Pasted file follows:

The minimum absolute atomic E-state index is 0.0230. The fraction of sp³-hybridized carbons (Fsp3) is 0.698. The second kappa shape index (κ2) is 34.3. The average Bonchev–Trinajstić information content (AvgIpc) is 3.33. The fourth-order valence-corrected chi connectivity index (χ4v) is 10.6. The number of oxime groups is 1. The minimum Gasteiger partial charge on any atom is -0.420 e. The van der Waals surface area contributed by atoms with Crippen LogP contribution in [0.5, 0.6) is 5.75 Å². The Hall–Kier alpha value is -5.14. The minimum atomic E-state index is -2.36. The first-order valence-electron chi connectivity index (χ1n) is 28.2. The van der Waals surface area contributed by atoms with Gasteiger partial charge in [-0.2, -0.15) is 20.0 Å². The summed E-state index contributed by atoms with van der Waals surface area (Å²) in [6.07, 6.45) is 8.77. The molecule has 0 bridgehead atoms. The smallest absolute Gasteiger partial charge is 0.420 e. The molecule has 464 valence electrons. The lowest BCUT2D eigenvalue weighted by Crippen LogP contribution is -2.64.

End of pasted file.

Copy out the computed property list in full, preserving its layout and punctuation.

The minimum absolute atomic E-state index is 0.0230. The fraction of sp³-hybridized carbons (Fsp3) is 0.698. The second kappa shape index (κ2) is 34.3. The average Bonchev–Trinajstić information content (AvgIpc) is 3.33. The fourth-order valence-corrected chi connectivity index (χ4v) is 10.6. The number of oxime groups is 1. The minimum Gasteiger partial charge on any atom is -0.420 e. The van der Waals surface area contributed by atoms with Crippen LogP contribution in [0.5, 0.6) is 5.75 Å². The Hall–Kier alpha value is -5.14. The minimum atomic E-state index is -2.36. The first-order valence-electron chi connectivity index (χ1n) is 28.2. The van der Waals surface area contributed by atoms with Gasteiger partial charge in [-0.2, -0.15) is 20.0 Å². The summed E-state index contributed by atoms with van der Waals surface area (Å²) in [6.07, 6.45) is 8.77. The molecule has 0 bridgehead atoms. The smallest absolute Gasteiger partial charge is 0.420 e. The molecule has 464 valence electrons. The lowest BCUT2D eigenvalue weighted by Crippen LogP contribution is -2.64.